References[edit]

  1. ^ "CTO transition announcement," Business Wire, retrieved 6/25/17
  2. ^ "Infoblox Profile," Yahoo Finance, retrieved 12/9/13.
  3. ^ Carolyn Duffy Marsan (November 3, 2003). "InfoBlox targets corporate IP services". Network World. Retrieved January 16, 2017. 
  4. ^ a b "Worldwide DDI Software and Appliance Market Shares, 2015". 
  5. ^ a b "Form S-1 (Ammended) Registration of Securities". US Securities and Exchange Commission. October 1, 2012. Retrieved January 16, 2017. 
  6. ^ a b Jeremy C. Owens and Peter Delevett (April 20, 2012). "Santa Clara software company Infoblox jumps higher in IPO". San Jose Mercury News. Retrieved January 13, 2017. 
  7. ^ "Infoblox Acquires Netcordia,” InformationWeek, May 5, 2010, retrieved 10/14/13.
  8. ^ "Infoblox Announces World's First Integration Between IP Address Management and Network Change and Configuration Management," Businesswire, retrieved 10/18/13.
  9. ^ Infoblox Debuts Network Infrastructure Automation Tools,” channelinsider, May 13, 2011, retrieved 10/27/13.
  10. ^ "Infoblox Expands Security Offerings to Help Protect Against DNS Security Threats and BYOD Risks,” MarketWatch, June 10, 2013, retrieved 11/27/13.URL
  11. ^ ”Infobox Introduces a New Defense Against Advanced Persistent Threats,” MarketWatch, October 30, 2013, retrieved 11/27/13.
  12. ^ “Infoblox targets corporate IP services,” NetworkWorld, November 3, 2003, retrieved 11/27/13.
  13. ^ Trusted Computing Group Members list,(contributors), retrieved 11/1/13
  14. ^ "Infoblox Joins PCI Security Standards Council as Newest Participating Organization," BusinessWire, retrieved 11/1/13.
  15. ^ Common Criteria Certified Companies list, retrieved 11/1/13.
  16. ^ a b ”Infoblox Earns Approval For $2.25 Billion Federal E-Rate Program,” CommSolutions, April 4, 2011, retrieved 11/27/13.
  17. ^ "How complex is your network?,” Fierce Enterprise Communications, November 11, 2013, retrieved 11/27/13.
  18. ^ "Infoblox’s Tapestry open-source tool sizes up network complexity,” ZDNet, September 25, 2013, retrieved 11/27/13.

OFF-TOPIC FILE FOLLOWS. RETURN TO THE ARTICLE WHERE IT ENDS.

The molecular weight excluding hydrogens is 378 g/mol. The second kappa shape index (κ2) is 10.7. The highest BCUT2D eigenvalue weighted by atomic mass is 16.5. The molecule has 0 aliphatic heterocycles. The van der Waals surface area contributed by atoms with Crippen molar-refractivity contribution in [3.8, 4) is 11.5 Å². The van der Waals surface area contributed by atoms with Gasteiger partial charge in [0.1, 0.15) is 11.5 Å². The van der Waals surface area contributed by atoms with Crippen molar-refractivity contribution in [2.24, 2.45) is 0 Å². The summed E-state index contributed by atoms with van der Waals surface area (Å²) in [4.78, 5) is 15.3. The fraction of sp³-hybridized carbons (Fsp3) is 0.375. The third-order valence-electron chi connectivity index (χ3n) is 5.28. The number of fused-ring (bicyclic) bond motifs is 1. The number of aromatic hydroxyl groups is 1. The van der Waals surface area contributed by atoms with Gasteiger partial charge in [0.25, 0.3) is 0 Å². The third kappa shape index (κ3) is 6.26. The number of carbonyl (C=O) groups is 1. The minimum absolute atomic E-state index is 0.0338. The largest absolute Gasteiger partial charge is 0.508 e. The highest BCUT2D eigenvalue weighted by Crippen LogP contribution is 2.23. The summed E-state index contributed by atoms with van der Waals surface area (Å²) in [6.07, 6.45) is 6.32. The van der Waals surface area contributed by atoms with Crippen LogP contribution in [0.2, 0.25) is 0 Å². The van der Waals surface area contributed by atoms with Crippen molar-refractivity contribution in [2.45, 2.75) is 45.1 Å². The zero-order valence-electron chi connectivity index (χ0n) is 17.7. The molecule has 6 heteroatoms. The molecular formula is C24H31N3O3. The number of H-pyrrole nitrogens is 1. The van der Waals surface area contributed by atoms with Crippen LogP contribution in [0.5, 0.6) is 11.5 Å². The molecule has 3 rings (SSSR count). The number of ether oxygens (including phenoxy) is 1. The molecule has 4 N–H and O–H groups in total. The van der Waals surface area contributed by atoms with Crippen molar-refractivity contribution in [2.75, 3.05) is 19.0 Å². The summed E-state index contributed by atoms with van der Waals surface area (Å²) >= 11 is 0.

19. ^ "The Importance of Network Persistence Plays to Infoblox’s Strengths,” Motley Fool, April 15, 2013, retrieved 10/27/13.
  20. ^ ”McAfee Threats Report: Third Quarter 2012", retrieved 11/27/13.
  21. ^ ”2012 Data Breach Investigations Report," Verizon, March 2012, retrieved 11/27/13.
  22. ^ "Half of DNS servers vulnerable to attack,” ZDNet, November 20, 2007, retrieved 11/27/13.
  23. ^ "Twitter and New York Times still patchy as registrar admits SEA attack," The Guardian, August 28, 2013, retrieved 12/1/13.
  24. ^ "The Importance of Network Persistence Plays to Infoblox’s Strengths,” Motley Fool, April 15, 2013, retrieved 10/27/13.
  25. ^ ”Infoblox NetMRI diagnoses root cause of U.S. Army’s network problems,” Government Security News, April 8, 2011, retrieved 11/27/13.
  26. ^ “Infoblox targets corporate IP services,” NetworkWorld, November 3, 2003, retrieved 11/27/13.
  27. ^ "Bay Area commercial real estate boom on track for record year,” Beyond Marin, November 18, 2013, retrieved 11/27/13.
  28. ^ “Infoblox moves to profit on stronger sales," Bloomsberg BusinessWeek News, September 5, 2013, retrieved 10/27/13.
  29. ^ "Infoblox Sinks on Outlook, but No 'Smoking Gun,'"Investors.com, November 27, 2013, retrieved 12/2/13.
  30. ^ "Infoblox Honors the Company’s First Customer at Bloxfest 2016". 
  31. ^ Antoine Gara (September 19, 2016). "Hedge Funds Starboard Value And Hound Partners Score In Vista Equity's Infoblox Buyout". Forbes. Retrieved January 16, 2017. 
  32. ^ "Vista Equity Partners Successfully Completes Cash Tender Offer for Shares of Infoblox". infoblox.com. 2016-11-07. Retrieved 2016-11-07.